Stages will be run regularly between Frederick's Hall and
Charlottesville by Messrs. Boyd & Edmonds & Stockton & Co.
in connexion with the train. The stage fare will not exceed
$2 75, Passengers preferring so to do will have it in their
power to pay at Richmond and Fredericksburg through to
Distance from Richmond to Frederick's Hall about 46 miles.
Distance from Frederick's Hall to Charlottesville about 44.
This train connects regularly with the mail line to and from
Fredericksburg and Washington City. Passengers leaving
Richmond or Fredericksburg at half past 12 o'clock in the day,
arrive at Charlottesville, (with but little night travelling,) by
10 o'clock next morrdng; and, in return, leaving Charlottes-
ville after the arrival of the stages from Staunton, arrive in
Richmond or Fredericksburg by half past 8 next morning.
WASHINGTON BRANCH RAILROAD.-On
and after Monday next, the llth instant, the cars will
leave the depot in this city for Baltimore at 9 o'clock A. M., in-
stead of 91 A. M., as heretofore.
The object of this alteration is to render certain the arrival of
the train at Baltimore early enough to afford ample time for pas-
sengers going North to take the steamboat, which now departs
daily for Philadelphia, at half past 12 o'clock.
The afternoon train will, as heretofore, leave the depot at a
quarter after 5 o'clock P. M. sept 8-d6t&wtf
WASHINGTON BRANCH RAILROAD TRANSPORTATION DEPOT,
WASHINGTON, DEC. 13,1837.
T IS RESPECTFULLY MADE KNOWN,
That merchandise or other commodities received at this
Depot for delivery in this city, or to be forwarded to Baltimore,
or to points on the line of the road, will, hereafter, be subject
to the following regulations, of which those interested will please
take notice :
1st. The freight and charges on all goods consigned to indi-
viduals in this city or its vicinity must be paid before their re-
moval from the depot.
2d. Commodities offered for transportation must be distinctly
marked, and be accompanied by a list, in duplicate, of the num-
ber and description of packages to be forwarded; the name of
the consignee, and of the party forwarding the same ; otherwise
they cannot be received.
The Company will not be responsible for damage arising from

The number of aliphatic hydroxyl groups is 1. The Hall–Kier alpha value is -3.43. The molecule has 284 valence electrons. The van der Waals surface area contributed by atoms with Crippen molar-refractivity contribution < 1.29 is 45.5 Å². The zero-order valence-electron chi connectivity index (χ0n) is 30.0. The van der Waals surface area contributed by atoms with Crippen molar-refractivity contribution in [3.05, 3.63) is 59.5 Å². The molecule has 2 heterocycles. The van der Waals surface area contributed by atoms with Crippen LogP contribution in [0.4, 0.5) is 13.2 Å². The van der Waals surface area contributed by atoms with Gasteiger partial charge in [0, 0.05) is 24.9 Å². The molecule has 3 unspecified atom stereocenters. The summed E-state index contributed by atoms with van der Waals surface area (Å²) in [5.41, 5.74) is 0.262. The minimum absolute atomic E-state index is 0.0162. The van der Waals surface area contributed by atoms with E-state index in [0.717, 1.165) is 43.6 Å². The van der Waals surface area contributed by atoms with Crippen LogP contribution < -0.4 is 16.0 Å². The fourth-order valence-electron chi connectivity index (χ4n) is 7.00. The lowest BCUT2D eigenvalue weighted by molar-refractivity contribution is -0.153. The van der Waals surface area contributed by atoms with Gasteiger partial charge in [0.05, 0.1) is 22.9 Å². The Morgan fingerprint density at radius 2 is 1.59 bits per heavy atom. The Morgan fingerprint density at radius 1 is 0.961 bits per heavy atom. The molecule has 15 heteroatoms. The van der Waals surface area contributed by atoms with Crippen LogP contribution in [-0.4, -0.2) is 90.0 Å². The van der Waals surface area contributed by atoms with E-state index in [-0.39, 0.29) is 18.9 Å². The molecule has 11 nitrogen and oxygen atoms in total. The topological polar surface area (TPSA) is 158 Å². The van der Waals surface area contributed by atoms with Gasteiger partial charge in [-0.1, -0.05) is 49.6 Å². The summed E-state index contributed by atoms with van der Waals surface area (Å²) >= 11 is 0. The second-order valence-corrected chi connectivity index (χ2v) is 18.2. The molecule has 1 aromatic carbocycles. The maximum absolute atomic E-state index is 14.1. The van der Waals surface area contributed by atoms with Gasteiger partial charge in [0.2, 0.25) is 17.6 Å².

leakage or breakage; -nor will they be responsible for damage
alleged to have been received by any goods or commodities
transported by them, unless the claim shall be made before the
removal of the goods from the depot; further, if goods which
shall have been transported on this -road be not received or
taken away by their consignees or owners on the day of their
arrival at the depot, the Company will not be responsible for, or
pay any claims for loss or damage which may be sustained by
such goods; in other words, if goods as above described, be per-
mitted to remain in or on the cars on the railway, or at the de-
pot, one or more nights after their arrival, they will remain so
at the exclusive risk of the owners or consignees.
The hours for receiving and delivering gooda will, until fur-
ther notice, be from 9 A. M. till 4 P. M.
By order: SAML. STETTINIUS,
dec 14- Agent.
FOR NORFOLK.-The stea-
mer COLUMBIA. Cantai J wr
Sr... .. .-- -.. MITCHELL, will leave Washington
every Thursday, at 12 o'clock A.
M. arriving in Norfolk in due time for the Charleston steam-
boat, Portsmouth railroad cars, and thg Richmond steamboat.
Returning, will leave Norfolk at 3 o'clock P. M. every Sun-
day. Passage and fare $6. (Globe & Alex. Gaz.)
SELLING, TRAVELING, AND POCKET
PISTOLS.-A large and general assortment, of supe-
rior quality, London made, for sale on the most accommodating
terms, at the old established Snuff, Tobacco and Fancy Store,
between llth rind 12th streets, Penn. Av.
P. S. Best old Yellow Leaf James River and Barboursville
Chewing Tobacco. Real Principe and Havana Segars. All
kinds of best European and American Snuffs, &c. &c. for sale
cheap as above. jan 1
G EORGE SWEEN Y, Notary Public, Convey-
ancer, and General Agent, has opened an office in
Elliot's new block of buildings, on Pennsylvania Avenue, east of
4j street, where he is ready to execute any business committed
G. S. will undertake theprosecution of claims upon Congress
and the Executive Departments of the Government, and will
be thankful to those who may favor him with orders or com-
His well-known experience in all such business as he pro-
poses to undertake, renders particular references unnecessary.
dec 4-dlww3m [Globe]
y The Baltimore Patriot, Philadelphia Enquirer, New York